Finally, and most interesting, we found that participation in our programs was one of the two factors most strongly predicting enrollment in graduate school in computing. The other, not surprisingly, was undergraduate GPA. A logistic regression analysis showed that participation in our programs is equally as predictive of graduate school enrollment as GPA, with B coefficients of .783 for program participation and .737 for GPA (both significant at the .05 level). The full model holds constant the effects of gender, race, institution type, and parental education and is included in the project report. This is a fantastic finding that shows the positive effect of the programs under our Alliance.

Value to the Computing Community

The Data Buddy project is funded for just one year. If funded to continue, we will begin to build longitudinal data on participants and nonparticipants. This will help the Computing Community in three ways. First, we will be able to better assess CRA-W and CDC efforts to increase participation of women and underrepresented minorities. Second, the collected data set will allow the Computing Community to evaluate other efforts to Broaden Participation, not just under BPC Alliances, but other efforts in which individual departments might engage on their own. And third, we will develop better information on the factors that encourage students to choose research careers in computing.

Ways You Can Participate

If the Data Buddy project continues, and we believe that it will, we can accept additional departments into the survey on a volunteer basis. As with the sampled departments, volunteer departments will help us survey their students and will receive a departmental report if enough students from their department respond. Also, look for us on the Snowbird program next summer; a session on Data will discuss Data Buddies as well as the Taulbee Survey.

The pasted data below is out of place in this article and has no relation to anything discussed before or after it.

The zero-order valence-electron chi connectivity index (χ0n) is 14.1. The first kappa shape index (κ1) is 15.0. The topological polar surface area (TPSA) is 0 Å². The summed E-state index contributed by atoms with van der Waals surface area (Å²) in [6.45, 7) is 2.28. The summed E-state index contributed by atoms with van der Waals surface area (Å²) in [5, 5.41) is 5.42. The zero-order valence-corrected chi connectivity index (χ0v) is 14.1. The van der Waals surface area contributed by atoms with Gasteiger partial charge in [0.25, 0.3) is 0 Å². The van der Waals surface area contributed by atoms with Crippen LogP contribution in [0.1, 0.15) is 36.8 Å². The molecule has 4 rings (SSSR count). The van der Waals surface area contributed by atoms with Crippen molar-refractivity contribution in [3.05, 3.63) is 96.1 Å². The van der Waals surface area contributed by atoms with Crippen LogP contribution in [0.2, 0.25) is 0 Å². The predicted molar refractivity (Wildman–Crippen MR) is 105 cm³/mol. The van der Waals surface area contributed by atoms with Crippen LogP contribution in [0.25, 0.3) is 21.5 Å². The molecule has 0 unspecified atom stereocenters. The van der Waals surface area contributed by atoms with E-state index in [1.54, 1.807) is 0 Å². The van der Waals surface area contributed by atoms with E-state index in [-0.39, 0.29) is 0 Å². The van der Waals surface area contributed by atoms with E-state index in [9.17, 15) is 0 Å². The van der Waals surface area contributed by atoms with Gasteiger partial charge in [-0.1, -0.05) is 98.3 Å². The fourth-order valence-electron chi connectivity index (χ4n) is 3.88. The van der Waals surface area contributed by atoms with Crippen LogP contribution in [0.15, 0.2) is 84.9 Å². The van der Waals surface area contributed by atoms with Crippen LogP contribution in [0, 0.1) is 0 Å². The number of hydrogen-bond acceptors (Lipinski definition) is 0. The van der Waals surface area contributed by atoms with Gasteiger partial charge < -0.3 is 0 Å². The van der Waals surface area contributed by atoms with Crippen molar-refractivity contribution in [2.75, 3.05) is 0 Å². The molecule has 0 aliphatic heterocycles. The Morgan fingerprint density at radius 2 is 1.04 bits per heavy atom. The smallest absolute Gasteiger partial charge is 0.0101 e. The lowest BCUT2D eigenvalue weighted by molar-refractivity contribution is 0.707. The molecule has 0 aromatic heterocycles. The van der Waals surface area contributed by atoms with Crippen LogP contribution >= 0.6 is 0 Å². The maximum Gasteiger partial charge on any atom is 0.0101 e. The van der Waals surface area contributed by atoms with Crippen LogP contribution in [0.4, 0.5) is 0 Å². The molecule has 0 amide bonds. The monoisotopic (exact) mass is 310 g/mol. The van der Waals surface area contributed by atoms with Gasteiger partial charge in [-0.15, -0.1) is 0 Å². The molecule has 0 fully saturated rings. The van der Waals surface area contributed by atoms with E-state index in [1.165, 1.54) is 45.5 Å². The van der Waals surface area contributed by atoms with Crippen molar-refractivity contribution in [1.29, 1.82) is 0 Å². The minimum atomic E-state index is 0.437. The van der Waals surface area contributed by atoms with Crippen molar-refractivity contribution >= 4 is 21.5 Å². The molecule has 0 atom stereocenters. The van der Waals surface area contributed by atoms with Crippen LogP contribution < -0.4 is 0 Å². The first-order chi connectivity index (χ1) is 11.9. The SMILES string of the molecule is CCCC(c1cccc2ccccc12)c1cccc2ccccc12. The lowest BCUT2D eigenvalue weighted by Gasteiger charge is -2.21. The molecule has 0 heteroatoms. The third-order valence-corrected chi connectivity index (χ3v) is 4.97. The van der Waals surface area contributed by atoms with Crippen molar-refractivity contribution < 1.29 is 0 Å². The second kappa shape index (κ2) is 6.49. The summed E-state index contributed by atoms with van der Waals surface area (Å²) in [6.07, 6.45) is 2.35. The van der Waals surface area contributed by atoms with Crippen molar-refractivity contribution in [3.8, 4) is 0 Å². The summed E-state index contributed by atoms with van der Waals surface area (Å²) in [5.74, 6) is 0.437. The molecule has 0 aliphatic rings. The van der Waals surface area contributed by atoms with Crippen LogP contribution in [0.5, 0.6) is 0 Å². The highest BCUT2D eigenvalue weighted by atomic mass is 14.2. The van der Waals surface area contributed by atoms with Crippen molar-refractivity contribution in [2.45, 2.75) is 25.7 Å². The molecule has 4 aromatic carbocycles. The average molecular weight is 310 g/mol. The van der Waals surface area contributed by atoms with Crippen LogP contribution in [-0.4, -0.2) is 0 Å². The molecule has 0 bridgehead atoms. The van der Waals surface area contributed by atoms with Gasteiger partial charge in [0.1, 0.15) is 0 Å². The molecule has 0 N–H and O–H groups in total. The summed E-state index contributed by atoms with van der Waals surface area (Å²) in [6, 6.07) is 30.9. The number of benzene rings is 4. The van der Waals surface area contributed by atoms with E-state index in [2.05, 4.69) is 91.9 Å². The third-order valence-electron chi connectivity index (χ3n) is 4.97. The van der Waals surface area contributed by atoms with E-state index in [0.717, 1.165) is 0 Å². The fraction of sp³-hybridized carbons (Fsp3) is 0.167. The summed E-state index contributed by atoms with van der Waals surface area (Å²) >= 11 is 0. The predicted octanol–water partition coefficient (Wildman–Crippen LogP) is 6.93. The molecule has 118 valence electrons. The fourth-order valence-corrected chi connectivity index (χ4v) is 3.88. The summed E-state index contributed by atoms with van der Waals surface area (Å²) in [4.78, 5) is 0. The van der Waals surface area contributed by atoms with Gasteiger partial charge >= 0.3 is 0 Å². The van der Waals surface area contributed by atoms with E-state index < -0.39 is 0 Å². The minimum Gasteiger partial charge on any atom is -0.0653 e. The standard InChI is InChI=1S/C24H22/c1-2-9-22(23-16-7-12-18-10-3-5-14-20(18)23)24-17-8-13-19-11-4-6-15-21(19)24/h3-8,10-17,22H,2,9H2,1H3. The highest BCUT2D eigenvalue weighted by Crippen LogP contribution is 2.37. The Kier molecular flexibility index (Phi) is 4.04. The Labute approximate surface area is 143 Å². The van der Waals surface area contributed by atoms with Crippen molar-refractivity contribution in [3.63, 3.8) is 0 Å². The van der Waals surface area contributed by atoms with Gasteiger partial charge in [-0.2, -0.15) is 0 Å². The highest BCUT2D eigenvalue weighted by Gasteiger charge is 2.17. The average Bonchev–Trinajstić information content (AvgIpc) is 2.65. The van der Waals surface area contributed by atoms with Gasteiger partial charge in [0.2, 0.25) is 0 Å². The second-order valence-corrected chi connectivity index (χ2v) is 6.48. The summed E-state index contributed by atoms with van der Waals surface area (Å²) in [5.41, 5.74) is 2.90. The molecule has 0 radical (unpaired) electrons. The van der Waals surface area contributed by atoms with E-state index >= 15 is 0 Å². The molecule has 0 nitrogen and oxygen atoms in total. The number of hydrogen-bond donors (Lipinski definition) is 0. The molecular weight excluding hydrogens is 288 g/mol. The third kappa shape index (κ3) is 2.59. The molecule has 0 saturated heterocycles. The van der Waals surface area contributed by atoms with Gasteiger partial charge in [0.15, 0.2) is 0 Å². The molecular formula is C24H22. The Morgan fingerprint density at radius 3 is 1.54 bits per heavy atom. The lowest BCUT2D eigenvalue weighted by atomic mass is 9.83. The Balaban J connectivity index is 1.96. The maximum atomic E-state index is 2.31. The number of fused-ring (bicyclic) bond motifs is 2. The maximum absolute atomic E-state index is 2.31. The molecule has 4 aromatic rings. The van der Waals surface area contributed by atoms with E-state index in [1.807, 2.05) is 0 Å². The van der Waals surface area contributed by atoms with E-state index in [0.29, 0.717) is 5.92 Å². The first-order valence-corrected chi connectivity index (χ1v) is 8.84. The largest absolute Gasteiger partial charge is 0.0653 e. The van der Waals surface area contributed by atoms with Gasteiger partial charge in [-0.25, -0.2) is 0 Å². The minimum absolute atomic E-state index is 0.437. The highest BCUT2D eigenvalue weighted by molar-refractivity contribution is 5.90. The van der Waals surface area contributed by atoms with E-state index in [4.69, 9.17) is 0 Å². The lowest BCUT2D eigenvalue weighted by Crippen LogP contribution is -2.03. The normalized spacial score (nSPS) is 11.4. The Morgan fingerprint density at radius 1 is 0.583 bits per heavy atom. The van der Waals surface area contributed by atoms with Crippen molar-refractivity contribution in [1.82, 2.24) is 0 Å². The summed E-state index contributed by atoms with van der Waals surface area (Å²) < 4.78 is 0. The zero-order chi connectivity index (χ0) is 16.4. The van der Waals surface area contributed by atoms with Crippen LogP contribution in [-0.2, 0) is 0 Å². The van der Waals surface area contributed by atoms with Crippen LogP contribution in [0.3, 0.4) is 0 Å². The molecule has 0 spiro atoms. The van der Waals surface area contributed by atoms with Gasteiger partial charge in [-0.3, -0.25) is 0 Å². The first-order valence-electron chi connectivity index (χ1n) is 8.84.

For further information, contact the authors or email


Thanks to Joanne Cohoon (CRA-W board), Kenneth Hines (CRA staff), Ingrid Pufahl (CRA consultant), Tom McKlin and Shelly Engelman (The Findings Group) for their contributions to the project and this report. Thanks also to the Data Buddy departments and to the students who completed surveys.


Table 1. Responses to Data Buddies Spring 2011 Surveys



Response rate

Undergraduate programs (CREU/DREU)

Undergraduate Participants




Contacted by Departments




We Contacted




Graduate programs (Grad Cohort/Career Mentoring Workshops)

Graduate Participants




Contacted by Departments




We contacted





Table 2. Undergraduate Results


Number Responding to Question

All Non-participants Non-participants with research experience Participants All Non-participants Non-participants with research experience Participants
Highest degree intended is a PhD 17% 27% 39% 41 207 588
Research experience encouraged grad school immediately 30% 55% 73% 41 195 493
Enrolled in graduate school in computing in Fall 2011 19% 22% 39% 41 195 526
Enrolled in a PhD program 18% 41% 81% 16 49 111


Table 3. Graduate Results
Percentages Total Responding to Question
Non-participant Participant Non-participant Participant
Conferences were a source of job information (PhD)





Served on a departmental, conference, or professional society committee (PhD)





Knowledge of strategies for developing professional networks (PhD)






Increasing Women and Underrepresented Minorities in Computing Research Careers: